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Benefits Of climate change mitigation for reducing the impacts of sea-level rise in G-20 countries

Benefits Of climate change mitigation for reducing the impacts of sea-level rise in G-20 countries
Benefits Of climate change mitigation for reducing the impacts of sea-level rise in G-20 countries
This paper assesses the potential benefits of climate change mitigation in reducing the impacts of sea-level rise over the 21st century in G-20 countries (excluding the European Union as a whole), using the Dynamic Interactive Vulnerability Assessment model. Impacts of the expected number of people flooded annually and wetland losses were assessed. To assess the benefits of mitigation, it was assumed that defences were not upgraded during the study.

Globally, with a sea-level rise of 0.68m by the 2080s (with respect to 1980-1999), representing a potential future with limited climate change mitigation, and with the SRES A1 socio-economic scenario, 123 million additional people could be flooded annually and 39% of present global wetland stock could be lost. For a 0.19m rise in sea-level, associated with a substantial reduction in emissions, the number of people flooded could reduce to 13 million per year, with 21% of global wetland stock loss, unless new wetlands emerge.

Collectively, non-Annex 1 G-20 countries experience a disproportionate higher number of people flooded in their nations compared with the proportion of population flooded globally. The greatest wetland losses for G-20 countries are projected for Australia, Indonesia and the USA. Thus, G-20 nations with the highest emissions or gross domestic product, frequently do not experience the greatest impacts, despite some of these nations being potentially more able to pay for adaptation.
0749-0208
Brown, Sally
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Nicholls, Robert J.
4ce1e355-cc5d-4702-8124-820932c57076
Pardaens, Anne K.
93a849ae-52ab-4bb1-ad74-0c154f280f60
Lowe, Jason A.
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Tol, Richard S.J.
4d0b78ab-9cc1-43cf-a519-607f6aaf9206
Vafeidis, Athanasios T.
1822479b-7b92-432e-aab2-7c6f413d72e9
Hinkel, Jochen
757916c3-aa74-4fbf-b96d-ce86eeff03e3
Brown, Sally
dd3c5852-78cc-435a-9846-4f3f540f2840
Nicholls, Robert J.
4ce1e355-cc5d-4702-8124-820932c57076
Pardaens, Anne K.
93a849ae-52ab-4bb1-ad74-0c154f280f60
Lowe, Jason A.
6f434b48-eb86-42cd-9173-eeb081a41a25
Tol, Richard S.J.
4d0b78ab-9cc1-43cf-a519-607f6aaf9206
Vafeidis, Athanasios T.
1822479b-7b92-432e-aab2-7c6f413d72e9
Hinkel, Jochen
757916c3-aa74-4fbf-b96d-ce86eeff03e3

Brown, Sally, Nicholls, Robert J., Pardaens, Anne K., Lowe, Jason A., Tol, Richard S.J., Vafeidis, Athanasios T. and Hinkel, Jochen (2018) Benefits Of climate change mitigation for reducing the impacts of sea-level rise in G-20 countries. Journal of Coastal Research. (In Press)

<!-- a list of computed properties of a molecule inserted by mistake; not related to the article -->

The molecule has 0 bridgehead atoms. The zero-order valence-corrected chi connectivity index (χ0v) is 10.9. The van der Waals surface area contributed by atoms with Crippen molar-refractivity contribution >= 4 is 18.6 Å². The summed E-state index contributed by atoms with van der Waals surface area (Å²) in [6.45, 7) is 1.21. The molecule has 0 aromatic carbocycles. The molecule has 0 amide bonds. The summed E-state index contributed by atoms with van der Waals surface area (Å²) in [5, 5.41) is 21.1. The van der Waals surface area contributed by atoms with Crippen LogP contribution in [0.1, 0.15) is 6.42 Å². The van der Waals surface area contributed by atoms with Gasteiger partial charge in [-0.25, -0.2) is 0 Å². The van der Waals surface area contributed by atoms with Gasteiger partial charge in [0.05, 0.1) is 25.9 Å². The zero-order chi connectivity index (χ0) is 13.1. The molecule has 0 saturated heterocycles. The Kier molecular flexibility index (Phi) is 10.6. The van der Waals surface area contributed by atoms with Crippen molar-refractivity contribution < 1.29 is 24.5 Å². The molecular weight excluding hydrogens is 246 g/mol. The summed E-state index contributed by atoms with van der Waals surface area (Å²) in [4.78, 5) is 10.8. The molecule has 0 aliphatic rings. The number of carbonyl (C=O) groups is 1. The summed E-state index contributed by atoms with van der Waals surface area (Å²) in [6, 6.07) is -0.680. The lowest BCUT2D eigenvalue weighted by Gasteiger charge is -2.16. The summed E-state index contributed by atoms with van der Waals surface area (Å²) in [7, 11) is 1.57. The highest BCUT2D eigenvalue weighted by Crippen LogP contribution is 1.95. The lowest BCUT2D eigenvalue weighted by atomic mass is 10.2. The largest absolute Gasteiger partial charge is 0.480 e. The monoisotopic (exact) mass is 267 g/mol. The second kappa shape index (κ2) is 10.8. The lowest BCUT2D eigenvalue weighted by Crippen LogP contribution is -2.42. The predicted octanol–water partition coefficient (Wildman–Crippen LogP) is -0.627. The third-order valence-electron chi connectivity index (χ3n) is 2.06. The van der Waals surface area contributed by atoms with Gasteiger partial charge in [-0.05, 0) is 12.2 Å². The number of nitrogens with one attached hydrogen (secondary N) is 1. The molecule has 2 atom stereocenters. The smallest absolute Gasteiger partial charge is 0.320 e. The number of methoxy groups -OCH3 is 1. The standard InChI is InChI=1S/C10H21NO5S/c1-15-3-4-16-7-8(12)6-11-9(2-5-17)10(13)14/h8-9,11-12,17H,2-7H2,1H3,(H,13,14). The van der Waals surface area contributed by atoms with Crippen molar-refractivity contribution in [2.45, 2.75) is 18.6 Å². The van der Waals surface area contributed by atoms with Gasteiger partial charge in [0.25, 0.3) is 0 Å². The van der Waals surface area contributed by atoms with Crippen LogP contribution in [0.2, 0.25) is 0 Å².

Record type: Article

Abstract

This paper assesses the potential benefits of climate change mitigation in reducing the impacts of sea-level rise over the 21st century in G-20 countries (excluding the European Union as a whole), using the Dynamic Interactive Vulnerability Assessment model. Impacts of the expected number of people flooded annually and wetland losses were assessed. To assess the benefits of mitigation, it was assumed that defences were not upgraded during the study.

Globally, with a sea-level rise of 0.68m by the 2080s (with respect to 1980-1999), representing a potential future with limited climate change mitigation, and with the SRES A1 socio-economic scenario, 123 million additional people could be flooded annually and 39% of present global wetland stock could be lost. For a 0.19m rise in sea-level, associated with a substantial reduction in emissions, the number of people flooded could reduce to 13 million per year, with 21% of global wetland stock loss, unless new wetlands emerge.

Collectively, non-Annex 1 G-20 countries experience a disproportionate higher number of people flooded in their nations compared with the proportion of population flooded globally. The greatest wetland losses for G-20 countries are projected for Australia, Indonesia and the USA. Thus, G-20 nations with the highest emissions or gross domestic product, frequently do not experience the greatest impacts, despite some of these nations being potentially more able to pay for adaptation.

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Accepted/In Press date: 13 September 2018

Identifiers

Local EPrints ID: 424132
URI: https://eprints.soton.ac.uk/id/eprint/424132
ISSN: 0749-0208
PURE UUID: 14053b11-439b-4da4-a521-7077120d329d
ORCID for Sally Brown: ORCID iD orcid.org/0000-0003-1185-1962
ORCID for Robert J. Nicholls: ORCID iD orcid.org/0000-0002-9715-1109

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Date deposited: 05 Oct 2018 11:30
Last modified: 14 Mar 2019 01:43

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Contributors

Author: Sally Brown ORCID iD
Author: Anne K. Pardaens
Author: Jason A. Lowe
Author: Richard S.J. Tol
Author: Athanasios T. Vafeidis
Author: Jochen Hinkel

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